Additionally, the CWA provides for other forms of enforcement for violations, such as a civil enforcement action without the issuance of a compliance order. Thus, should the Supreme Court find that compliance orders are “final,” the most likely “upheaval” would be the seismic shift towards the increased use by agencies of warning letters followed by civil enforcement actions in cases of noncompliance.
Moreover, as explained above, judicial review of a “final agency action” pursuant to the APA can always be expressly superseded by an agencys enabling statute. As such, should the Supreme Court decide favorably for the Sacketts, and mark a trend towards easier access to judicial review of agency actions, there is no reason to think that federal administrative agencies would not lobby Congress for statutory reforms to expressly preclude judicial review of compliance orders.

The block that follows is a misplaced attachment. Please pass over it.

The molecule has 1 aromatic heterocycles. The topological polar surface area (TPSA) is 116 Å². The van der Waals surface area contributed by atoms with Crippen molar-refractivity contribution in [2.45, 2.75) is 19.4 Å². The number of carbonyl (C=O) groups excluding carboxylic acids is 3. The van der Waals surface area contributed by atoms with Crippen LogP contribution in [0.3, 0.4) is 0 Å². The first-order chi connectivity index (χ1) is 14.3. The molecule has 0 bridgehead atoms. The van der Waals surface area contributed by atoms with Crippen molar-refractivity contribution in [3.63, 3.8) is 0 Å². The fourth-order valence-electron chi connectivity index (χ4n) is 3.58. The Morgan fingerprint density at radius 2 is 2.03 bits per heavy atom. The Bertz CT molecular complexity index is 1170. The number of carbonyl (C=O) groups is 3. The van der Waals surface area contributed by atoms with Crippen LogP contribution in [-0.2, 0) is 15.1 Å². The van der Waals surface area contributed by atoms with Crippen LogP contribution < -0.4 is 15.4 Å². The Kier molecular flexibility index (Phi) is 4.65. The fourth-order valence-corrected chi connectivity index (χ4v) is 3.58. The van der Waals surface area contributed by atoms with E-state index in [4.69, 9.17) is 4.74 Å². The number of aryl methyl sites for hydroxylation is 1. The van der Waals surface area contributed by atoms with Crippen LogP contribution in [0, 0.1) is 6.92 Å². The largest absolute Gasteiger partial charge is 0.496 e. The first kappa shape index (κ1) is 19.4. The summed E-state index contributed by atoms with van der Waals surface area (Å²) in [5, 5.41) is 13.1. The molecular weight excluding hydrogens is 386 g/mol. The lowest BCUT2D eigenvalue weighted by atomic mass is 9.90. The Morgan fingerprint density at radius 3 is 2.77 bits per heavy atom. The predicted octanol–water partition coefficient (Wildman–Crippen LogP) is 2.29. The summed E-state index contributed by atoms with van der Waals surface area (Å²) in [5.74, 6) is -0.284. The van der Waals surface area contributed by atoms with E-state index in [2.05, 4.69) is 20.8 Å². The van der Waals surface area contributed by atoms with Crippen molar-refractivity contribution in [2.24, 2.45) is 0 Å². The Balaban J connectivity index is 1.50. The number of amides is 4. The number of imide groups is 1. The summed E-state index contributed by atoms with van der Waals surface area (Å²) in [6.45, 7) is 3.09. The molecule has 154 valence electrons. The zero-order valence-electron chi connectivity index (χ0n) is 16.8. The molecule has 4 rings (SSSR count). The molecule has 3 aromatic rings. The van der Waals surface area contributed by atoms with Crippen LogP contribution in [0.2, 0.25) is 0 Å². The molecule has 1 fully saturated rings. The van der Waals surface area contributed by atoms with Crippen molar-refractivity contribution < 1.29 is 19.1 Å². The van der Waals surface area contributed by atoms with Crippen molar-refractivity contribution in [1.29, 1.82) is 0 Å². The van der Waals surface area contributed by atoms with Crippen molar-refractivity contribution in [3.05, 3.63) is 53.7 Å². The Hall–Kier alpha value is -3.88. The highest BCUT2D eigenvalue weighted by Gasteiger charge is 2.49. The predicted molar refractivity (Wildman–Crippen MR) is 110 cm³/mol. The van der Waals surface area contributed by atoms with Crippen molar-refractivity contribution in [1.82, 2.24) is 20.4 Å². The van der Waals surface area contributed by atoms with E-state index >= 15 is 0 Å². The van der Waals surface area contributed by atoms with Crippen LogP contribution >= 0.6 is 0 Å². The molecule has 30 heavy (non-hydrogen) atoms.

The debate as to what exactly is “final agency action” has been ongoing for decades. However, until such a time that the Court is willing to take a more concrete and expansive view of what qualifies under Abbott Laboratories and Bennett as “final agency action,” particularly a view based on the real life and practical consequences of the issuance of warning letters, administrative law practitioners, and their clients, will continue to be faced with a Hobsons choice and uncertainty when responding to such non-final actions. In the end, the Courts ultimate decision as to whether a compliance order is considered “final agency action” which entitles recipients to pre-enforcement judicial review may be more of a moral victory for administrative law attorneys and less of a game-changer in litigation against federal agencies.